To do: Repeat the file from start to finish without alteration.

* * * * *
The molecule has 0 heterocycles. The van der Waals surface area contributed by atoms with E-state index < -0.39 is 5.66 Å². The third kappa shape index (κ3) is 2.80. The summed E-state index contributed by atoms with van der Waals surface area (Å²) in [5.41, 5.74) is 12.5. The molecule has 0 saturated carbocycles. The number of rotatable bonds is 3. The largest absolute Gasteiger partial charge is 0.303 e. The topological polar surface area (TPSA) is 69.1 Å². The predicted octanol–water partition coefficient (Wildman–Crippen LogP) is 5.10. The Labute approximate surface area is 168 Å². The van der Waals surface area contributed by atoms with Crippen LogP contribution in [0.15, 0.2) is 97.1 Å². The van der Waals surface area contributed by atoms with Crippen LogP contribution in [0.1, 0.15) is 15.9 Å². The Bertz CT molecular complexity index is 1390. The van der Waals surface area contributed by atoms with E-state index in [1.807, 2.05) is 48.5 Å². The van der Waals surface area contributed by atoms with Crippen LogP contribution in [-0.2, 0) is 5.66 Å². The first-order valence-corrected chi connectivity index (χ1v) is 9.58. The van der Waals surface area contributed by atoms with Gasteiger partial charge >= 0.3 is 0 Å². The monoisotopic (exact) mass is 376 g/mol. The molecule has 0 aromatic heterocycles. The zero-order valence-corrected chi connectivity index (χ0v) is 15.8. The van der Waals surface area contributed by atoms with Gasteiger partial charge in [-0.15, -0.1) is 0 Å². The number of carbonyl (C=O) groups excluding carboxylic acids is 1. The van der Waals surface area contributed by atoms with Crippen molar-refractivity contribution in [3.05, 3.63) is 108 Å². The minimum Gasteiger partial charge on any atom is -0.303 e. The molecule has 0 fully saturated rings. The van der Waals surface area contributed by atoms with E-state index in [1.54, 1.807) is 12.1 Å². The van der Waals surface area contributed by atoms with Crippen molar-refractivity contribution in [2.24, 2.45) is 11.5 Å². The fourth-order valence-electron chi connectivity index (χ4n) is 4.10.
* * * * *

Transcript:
The molecule has 0 heterocycles. The van der Waals surface area contributed by atoms with E-state index < -0.39 is 5.66 Å². The third kappa shape index (κ3) is 2.80. The summed E-state index contributed by atoms with van der Waals surface area (Å²) in [5.41, 5.74) is 12.5. The molecule has 0 saturated carbocycles. The number of rotatable bonds is 3. The largest absolute Gasteiger partial charge is 0.303 e. The topological polar surface area (TPSA) is 69.1 Å². The predicted octanol–water partition coefficient (Wildman–Crippen LogP) is 5.10. The Labute approximate surface area is 168 Å². The van der Waals surface area contributed by atoms with Crippen LogP contribution in [0.15, 0.2) is 97.1 Å². The van der Waals surface area contributed by atoms with Crippen LogP contribution in [0.1, 0.15) is 15.9 Å². The Bertz CT molecular complexity index is 1390. The van der Waals surface area contributed by atoms with E-state index in [1.807, 2.05) is 48.5 Å². The van der Waals surface area contributed by atoms with Crippen LogP contribution in [-0.2, 0) is 5.66 Å². The first-order valence-corrected chi connectivity index (χ1v) is 9.58. The van der Waals surface area contributed by atoms with Gasteiger partial charge >= 0.3 is 0 Å². The monoisotopic (exact) mass is 376 g/mol. The molecule has 0 aromatic heterocycles. The zero-order valence-corrected chi connectivity index (χ0v) is 15.8. The van der Waals surface area contributed by atoms with Gasteiger partial charge in [-0.15, -0.1) is 0 Å². The number of carbonyl (C=O) groups excluding carboxylic acids is 1. The van der Waals surface area contributed by atoms with Crippen molar-refractivity contribution in [3.05, 3.63) is 108 Å². The minimum Gasteiger partial charge on any atom is -0.303 e. The molecule has 0 fully saturated rings. The van der Waals surface area contributed by atoms with E-state index in [1.54, 1.807) is 12.1 Å². The van der Waals surface area contributed by atoms with Crippen molar-refractivity contribution in [2.24, 2.45) is 11.5 Å². The fourth-order valence-electron chi connectivity index (χ4n) is 4.10.